Which Word is Emphasized in “Active Learning”?

This week in our Teaching, Learning and Technology course, GRAD-602, we will explore active learning.  I was delighted that one of our students jumped in to the topic early with her post, “Educators Against Active Learning.” Now, EvoAcademic is not against active learning herself.  Rather, she is commenting about Kevin Mattson‘s 2005 article, “Why ‘Active Learning’ Can Be Perilous To The Profession.”

Mattson’s article appeared to be a rallying cry against administrators for pushing changes in how the professoriate teaches while blaming faculty for poor student performance, particularly when administration does not provide faculty with the resources needed to make substantive change.  He seemed to suggest that calls for active learning such as those by Dee Fink or John Tagg “…illustrates how the burden of active learning is clearly placed on the shoulders of the professoriate.”

The Burden of Active Learning?



I always thought the whole point of active learning was to shift the focus of activity off of the professor and on to the students.  Active learning is about having students solve problems, answer questions, formulate questions of their own, discuss, explain, debate, or brainstorm during class – thereby increasing their engagement with learning.  I certainly saw active learning being modeled when we met at the Future of Education conference and created the poster to the left.  We were “doing”…and the focus was on the learning!  This is just one active learning technique, and Richard Felder illustrates many more in his excellent resources at his website on Student-Centered Teaching and Learning.

I am looking forward to the discussion in class, as I hope to bridge Jeff Nugent’s exploration of How People Learn in the last class with Dee Fink’s concept of Significant Learning.  As EvoAcademic points out:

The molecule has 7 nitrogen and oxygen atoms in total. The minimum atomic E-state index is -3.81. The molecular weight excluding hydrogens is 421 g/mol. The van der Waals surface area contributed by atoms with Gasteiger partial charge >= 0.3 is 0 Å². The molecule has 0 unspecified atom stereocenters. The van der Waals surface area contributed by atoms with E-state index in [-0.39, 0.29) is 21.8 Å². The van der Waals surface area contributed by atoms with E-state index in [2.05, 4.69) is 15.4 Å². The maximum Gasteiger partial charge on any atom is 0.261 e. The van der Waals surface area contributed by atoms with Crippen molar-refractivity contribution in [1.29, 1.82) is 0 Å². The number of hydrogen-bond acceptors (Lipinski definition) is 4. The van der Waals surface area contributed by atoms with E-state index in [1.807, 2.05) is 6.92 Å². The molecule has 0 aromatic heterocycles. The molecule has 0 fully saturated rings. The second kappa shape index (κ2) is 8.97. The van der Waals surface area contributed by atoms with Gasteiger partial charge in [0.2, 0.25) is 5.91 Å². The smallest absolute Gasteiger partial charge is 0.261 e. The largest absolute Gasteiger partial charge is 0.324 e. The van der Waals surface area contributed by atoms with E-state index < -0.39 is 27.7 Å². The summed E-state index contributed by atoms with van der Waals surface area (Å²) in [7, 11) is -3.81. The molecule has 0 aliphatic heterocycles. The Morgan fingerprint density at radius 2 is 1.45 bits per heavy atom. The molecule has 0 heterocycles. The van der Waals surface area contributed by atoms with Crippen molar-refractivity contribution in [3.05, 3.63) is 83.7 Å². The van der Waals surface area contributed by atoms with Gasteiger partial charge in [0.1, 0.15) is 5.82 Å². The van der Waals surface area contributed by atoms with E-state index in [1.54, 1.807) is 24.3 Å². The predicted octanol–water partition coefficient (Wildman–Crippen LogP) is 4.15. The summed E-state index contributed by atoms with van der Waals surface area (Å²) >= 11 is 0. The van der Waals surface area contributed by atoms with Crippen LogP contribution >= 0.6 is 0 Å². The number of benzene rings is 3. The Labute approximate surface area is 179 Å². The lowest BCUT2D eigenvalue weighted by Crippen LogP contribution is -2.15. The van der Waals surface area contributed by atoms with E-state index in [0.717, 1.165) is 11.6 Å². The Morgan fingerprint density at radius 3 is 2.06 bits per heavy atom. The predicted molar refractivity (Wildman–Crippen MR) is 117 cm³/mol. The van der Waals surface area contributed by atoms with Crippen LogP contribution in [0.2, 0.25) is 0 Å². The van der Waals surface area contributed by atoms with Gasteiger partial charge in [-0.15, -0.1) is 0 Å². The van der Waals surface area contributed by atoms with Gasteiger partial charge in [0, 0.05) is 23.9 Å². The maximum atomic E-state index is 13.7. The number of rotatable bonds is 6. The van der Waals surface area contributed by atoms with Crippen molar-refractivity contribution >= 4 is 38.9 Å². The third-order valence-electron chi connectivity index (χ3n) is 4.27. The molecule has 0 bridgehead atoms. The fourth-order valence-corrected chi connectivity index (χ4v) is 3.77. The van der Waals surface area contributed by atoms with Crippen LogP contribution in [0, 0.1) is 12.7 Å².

“[Felder’s definition of active learning as] “…anything course-related that all students in a class session are called upon to do other than simply watching, listening and taking notes.”  So… active learning is anything EXCEPT what many higher education classrooms are currently doing…” 

Linking HPL to Active Learning may help keep the focus off “active” and on to where it belongs, “learning.”  We shall see.

I am wondering if any of you have good advice for new faculty on active learning?

{Photo Credit: NMC}


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One thought on “Which Word is Emphasized in “Active Learning”?

  1. Yes… please… any and all advice about this topic would be welcome! I am really struggling with creative active learning strategies in my first semester teaching. I know I am spending way too much time developing a PowerPoint every week, and I am not spending enough time coming up with meaningful examples and activities… even though I know that the activities are more important! I am finding it difficult to ensure that the students are exposed to all of the key terms and concepts in ways that will help them really understand the material, especially when there is a LOT of material! All of my students are working adults, and I know that many of them come to class without doing the assigned reading. Your post made me think that I probably should not be trying to reinvent the wheel. I am sure there are others who teach this course who have come up with creative activities. I just need to do some searching.

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